14 Aug 2006
Rudolf Bahro, green prophet.
"The earth can belong to no one."
"I believe that the ecological crisis will bring about the end of capitalism."
'. . .Realpolitik -- and our groups concern themselves with very little else -- means that we try to make the dragon's armor-plating a little lighter, to clean his teeth and deodorize his bad breath and sort his excrement. If he is still not purring like a cat, that's only because of our still somewhat unaccustomed ways. In Leverkusen, where the dragon has the Bayer cross on his coat of arms, he will contemplate his new Green deputy mayor for awhile and then he will feel at ease and get to appreciate the service. For a while the fools among the parliamentarians he keeps will get worked up over how we want to change the system, while we meantime proffer our services as teeth-cleaners. . .'
'Let us assume we were living at the time when one of the many Central American civilisations that produced steadily growing pyramids was in its death-throes. Would it be snesnble to expect help from those very priests who represented the law by which that culture was born and grew up, then blossomed, declined and died? (Bahro 1982: 146)
I had the pleasure of seeing Rudolf Bahro, he was speaking at a Schumacher lecture in Bristol and felt bad apart his carbon crimes in travelling to the UK!
Rudolf Bahro was an astonishing figure and in the end a sad one. He worked as a political bureaucrat in the East German Communist Party and wrote a utopia 'The Alternative in Eastern Europe'. The 'Alternative' sketched a green vision of how 'acutally existing socialism' could be humanised. He was imprisoned as a dissident, then after a campaign of protest in the West he was freed and expelled to West Germany.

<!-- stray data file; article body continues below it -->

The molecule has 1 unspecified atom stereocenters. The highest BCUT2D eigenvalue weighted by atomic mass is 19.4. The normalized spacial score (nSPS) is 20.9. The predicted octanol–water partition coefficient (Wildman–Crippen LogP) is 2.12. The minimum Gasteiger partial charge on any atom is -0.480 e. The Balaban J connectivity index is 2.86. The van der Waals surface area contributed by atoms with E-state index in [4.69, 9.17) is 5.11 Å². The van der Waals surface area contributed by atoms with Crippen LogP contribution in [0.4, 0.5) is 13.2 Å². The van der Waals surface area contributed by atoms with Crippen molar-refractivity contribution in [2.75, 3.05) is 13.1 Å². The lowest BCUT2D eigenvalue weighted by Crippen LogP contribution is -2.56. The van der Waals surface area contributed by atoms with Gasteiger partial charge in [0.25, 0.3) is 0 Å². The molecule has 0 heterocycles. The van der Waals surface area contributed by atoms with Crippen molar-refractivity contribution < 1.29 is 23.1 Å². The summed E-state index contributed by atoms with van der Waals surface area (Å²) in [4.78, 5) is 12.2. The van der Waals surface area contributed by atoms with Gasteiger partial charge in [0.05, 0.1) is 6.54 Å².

He amazed everybody by joining the German Greens. 'Socialism and Survival' a collection of his speeches, translated into English, was published in 1982, it contributed to my ecosocialist education. Bahro argued that the central question was how to overcome the ecological crisis, a crisis that he believed was impossible to solve in a capitalist system. He argued that capitalism represented what Hegel called a bad infinity, where we simply add one to one for ever, rather than seeking qualitative change. The no growth message was important to Bahro and in some sense, I suppose as an ecosocialist he was greener than the greens.
He was a 'fundi' arguing poetically that if the Greens participated in coalitions with other parties and failed to change things fundamentally they would be merely 'cleaning the dragons teeth' making it easier for the dragon of exterminist capitalism to complete its destructive work, its bad infinity.
The German Greens to some extent were a social movement, to some extent the left of the SPD, to some extent a way of Marxists and Anarchist to make themselves respectable citizen (one thinks of Fischer), but to a little extent they were a revolutionary visionary network that recognised just a little bit that things were not working.
The Greens as we know elected leaders, participated in governments and acted as a slightly greener force in conventional politics, cutting nuclear power but fighting wars, Fischer was the one person who confronted Donald Rumsfeld over Iraq (the TV footage is well worth seeing) but also a rather Blairite politician.
There will always be a bitter fight for the soul of a green party, green politics leads to inescapably radical conclusions, that the way we live is unacceptable, but greens swim in the dirty waters of the present, leaders, bureaucracy, undue caution, threaten.
Bahro split from the Greens over the question of animal experiments, if animals could be used instrumentally for human benefits, what of the ecocentric demand that we should respect the whole of creation, he reasoned.
Trotsky went into exile chased across the world to death at the hands of an assassin singing a punk song in 1941. Bahro simply seemed to have become more eccentric calling for a spiritual revolution, flirting with Bhagwan Shree Rajneesh...calling but not being heard. He died of cancer in 1997 in Berlin.
Experiments with deep ecology and the kind of the apocalyptic socialism of Thomas Muntzer the peasant theologian, brought accusations from Murray Bookchin and Janet Biehl that he was an 'ecofascist', I saw no evidence of this.
His writings though remain impressive....the point is to read on them and act, the alternative to ecosocialism is even more than in the 1980s simply unthinkable, if Lamont's victory over Liebermann defines the limits of radical politics we are all in trouble.
Here is an interesting tribute from David Orten
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